One of the thornier issues with building a dynamic infrastructure for a data center or campus LAN is creating a simple, robust, and reliable management system to configure network connectivity. Unless you have the luxury of designing a brand new network, chances are you have a mix of routers, switches and network gear from more than one vendor. Linesider Overdrive Network Services Virtualization Platform aims to simplify the management by abstracting the actual commands from the goals of a task.
For example, if you want add a new application server to your network and want to prioritize its traffic for latency, then you have to configure the port, make sure the VLAN is trunked through all the relevant switches, make sure the IP subnet is available and apply QoS profiles. If there is a firewall between the server and client, you have to add access controls. Overdrive automates the entire process. The benefits are twofold: policies and configurations should be more uniform across your network, and move, adds and changes should be faster.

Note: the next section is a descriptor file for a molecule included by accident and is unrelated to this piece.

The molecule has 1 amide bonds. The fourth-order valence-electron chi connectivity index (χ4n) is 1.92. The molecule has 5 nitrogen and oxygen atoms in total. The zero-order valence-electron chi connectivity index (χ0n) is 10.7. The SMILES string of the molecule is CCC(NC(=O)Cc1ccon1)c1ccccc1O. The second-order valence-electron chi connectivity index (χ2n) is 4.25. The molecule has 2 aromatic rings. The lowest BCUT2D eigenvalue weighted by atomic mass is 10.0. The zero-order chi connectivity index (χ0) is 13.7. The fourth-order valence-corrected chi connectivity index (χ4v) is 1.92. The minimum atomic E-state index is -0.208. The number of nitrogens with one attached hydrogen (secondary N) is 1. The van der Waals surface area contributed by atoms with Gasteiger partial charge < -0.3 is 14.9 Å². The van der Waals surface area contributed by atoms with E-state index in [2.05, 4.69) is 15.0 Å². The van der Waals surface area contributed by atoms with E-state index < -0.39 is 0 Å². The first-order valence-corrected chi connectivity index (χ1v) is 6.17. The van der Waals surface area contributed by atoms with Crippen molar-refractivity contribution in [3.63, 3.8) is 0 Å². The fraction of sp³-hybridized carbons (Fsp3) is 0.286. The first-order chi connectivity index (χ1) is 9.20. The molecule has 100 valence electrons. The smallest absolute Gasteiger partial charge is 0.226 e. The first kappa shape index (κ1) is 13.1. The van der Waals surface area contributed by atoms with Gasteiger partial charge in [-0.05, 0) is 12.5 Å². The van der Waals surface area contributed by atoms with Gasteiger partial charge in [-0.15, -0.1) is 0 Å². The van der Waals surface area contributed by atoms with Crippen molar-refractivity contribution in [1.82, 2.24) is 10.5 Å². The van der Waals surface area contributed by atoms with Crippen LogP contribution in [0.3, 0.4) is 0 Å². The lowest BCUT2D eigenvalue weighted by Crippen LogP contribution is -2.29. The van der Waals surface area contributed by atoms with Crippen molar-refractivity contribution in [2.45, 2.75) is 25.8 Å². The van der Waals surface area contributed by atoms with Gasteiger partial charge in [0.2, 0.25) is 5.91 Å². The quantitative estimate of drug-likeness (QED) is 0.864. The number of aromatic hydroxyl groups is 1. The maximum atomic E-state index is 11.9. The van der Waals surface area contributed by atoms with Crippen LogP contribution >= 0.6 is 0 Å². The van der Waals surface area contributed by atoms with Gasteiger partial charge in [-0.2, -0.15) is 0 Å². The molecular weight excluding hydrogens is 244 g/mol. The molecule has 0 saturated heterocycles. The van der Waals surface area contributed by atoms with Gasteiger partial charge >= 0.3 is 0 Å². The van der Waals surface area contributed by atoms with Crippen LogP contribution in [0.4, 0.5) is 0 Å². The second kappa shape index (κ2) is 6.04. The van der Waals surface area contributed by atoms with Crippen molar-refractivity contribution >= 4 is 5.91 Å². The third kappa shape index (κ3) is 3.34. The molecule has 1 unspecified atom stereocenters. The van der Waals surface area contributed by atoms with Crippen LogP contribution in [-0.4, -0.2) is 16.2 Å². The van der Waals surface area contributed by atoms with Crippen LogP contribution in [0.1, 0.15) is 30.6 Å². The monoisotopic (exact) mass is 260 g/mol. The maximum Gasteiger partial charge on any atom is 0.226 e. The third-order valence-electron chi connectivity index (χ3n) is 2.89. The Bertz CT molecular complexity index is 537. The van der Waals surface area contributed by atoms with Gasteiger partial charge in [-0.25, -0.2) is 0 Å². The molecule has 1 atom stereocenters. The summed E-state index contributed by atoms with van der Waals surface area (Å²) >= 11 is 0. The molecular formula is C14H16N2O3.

Larry Challenger, VP of IT for GMH Capital Partners, said, "The beauty is, I can put my resources and users in groups and once they are synched up, the port changes are made and the ACL are created. As we grow the company, we will be adding more offices. I can drop a switch in and it will discover and make the changes."
Engagements start with consulting with LineSider engineers to identify your network devices and if any devices are not supported, to have LineSider build support in. The company says it takes 2 to 3 weeks to model a new device in Overdrive. Of course, you are reliant on Overdrive to keep current with new device software versions which adds a wrinkle to software management, but that is the case with any meta manager. Overdrive discovers the network devices and builds a model of your network, and with fine tuning, you are able to start making changes through their policy engine.
Overdrive can be implemented with configuration management databases (CMDB), like Voyent, by querying the CMDB to discover device status. After a network change, tickle the CMDB to re-discover the changed device configurations. Overdrive can be integrated with runbook applications such as EMC's Ionix and Smart's management software and HP's OpenView to perform tasks such as network changes, and to report back the status of the commands.